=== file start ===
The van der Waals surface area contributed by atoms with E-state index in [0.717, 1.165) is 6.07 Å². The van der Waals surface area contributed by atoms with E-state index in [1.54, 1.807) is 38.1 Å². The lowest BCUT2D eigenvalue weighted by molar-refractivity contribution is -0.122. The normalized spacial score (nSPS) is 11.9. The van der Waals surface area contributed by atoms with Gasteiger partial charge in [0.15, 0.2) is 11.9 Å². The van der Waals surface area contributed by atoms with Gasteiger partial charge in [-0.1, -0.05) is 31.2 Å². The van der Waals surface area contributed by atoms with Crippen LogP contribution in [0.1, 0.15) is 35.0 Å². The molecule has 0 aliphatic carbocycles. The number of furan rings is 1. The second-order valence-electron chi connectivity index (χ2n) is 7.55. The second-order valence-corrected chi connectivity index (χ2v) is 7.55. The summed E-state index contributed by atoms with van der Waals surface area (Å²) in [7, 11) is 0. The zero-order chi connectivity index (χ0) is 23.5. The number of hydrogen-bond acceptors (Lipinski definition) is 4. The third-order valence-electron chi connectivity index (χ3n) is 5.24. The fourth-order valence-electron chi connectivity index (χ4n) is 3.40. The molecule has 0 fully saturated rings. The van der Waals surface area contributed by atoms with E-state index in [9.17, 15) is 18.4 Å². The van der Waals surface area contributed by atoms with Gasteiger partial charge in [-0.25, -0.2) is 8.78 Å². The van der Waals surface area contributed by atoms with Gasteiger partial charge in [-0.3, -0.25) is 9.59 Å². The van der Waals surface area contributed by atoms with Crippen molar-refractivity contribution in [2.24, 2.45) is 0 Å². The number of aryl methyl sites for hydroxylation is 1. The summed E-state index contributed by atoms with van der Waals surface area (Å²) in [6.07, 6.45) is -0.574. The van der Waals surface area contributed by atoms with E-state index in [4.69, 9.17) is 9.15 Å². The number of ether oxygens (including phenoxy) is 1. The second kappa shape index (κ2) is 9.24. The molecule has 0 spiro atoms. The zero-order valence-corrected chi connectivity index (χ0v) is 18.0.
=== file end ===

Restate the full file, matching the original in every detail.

The van der Waals surface area contributed by atoms with E-state index in [0.717, 1.165) is 6.07 Å². The van der Waals surface area contributed by atoms with E-state index in [1.54, 1.807) is 38.1 Å². The lowest BCUT2D eigenvalue weighted by molar-refractivity contribution is -0.122. The normalized spacial score (nSPS) is 11.9. The van der Waals surface area contributed by atoms with Gasteiger partial charge in [0.15, 0.2) is 11.9 Å². The van der Waals surface area contributed by atoms with Gasteiger partial charge in [-0.1, -0.05) is 31.2 Å². The van der Waals surface area contributed by atoms with Crippen LogP contribution in [0.1, 0.15) is 35.0 Å². The molecule has 0 aliphatic carbocycles. The number of furan rings is 1. The second-order valence-electron chi connectivity index (χ2n) is 7.55. The second-order valence-corrected chi connectivity index (χ2v) is 7.55. The summed E-state index contributed by atoms with van der Waals surface area (Å²) in [7, 11) is 0. The zero-order chi connectivity index (χ0) is 23.5. The number of hydrogen-bond acceptors (Lipinski definition) is 4. The third-order valence-electron chi connectivity index (χ3n) is 5.24. The fourth-order valence-electron chi connectivity index (χ4n) is 3.40. The molecule has 0 fully saturated rings. The van der Waals surface area contributed by atoms with E-state index in [9.17, 15) is 18.4 Å². The van der Waals surface area contributed by atoms with Gasteiger partial charge in [-0.25, -0.2) is 8.78 Å². The van der Waals surface area contributed by atoms with Gasteiger partial charge in [-0.3, -0.25) is 9.59 Å². The van der Waals surface area contributed by atoms with Crippen molar-refractivity contribution in [2.24, 2.45) is 0 Å². The number of aryl methyl sites for hydroxylation is 1. The summed E-state index contributed by atoms with van der Waals surface area (Å²) in [6.07, 6.45) is -0.574. The van der Waals surface area contributed by atoms with E-state index in [4.69, 9.17) is 9.15 Å². The number of ether oxygens (including phenoxy) is 1. The second kappa shape index (κ2) is 9.24. The molecule has 0 spiro atoms. The zero-order valence-corrected chi connectivity index (χ0v) is 18.0.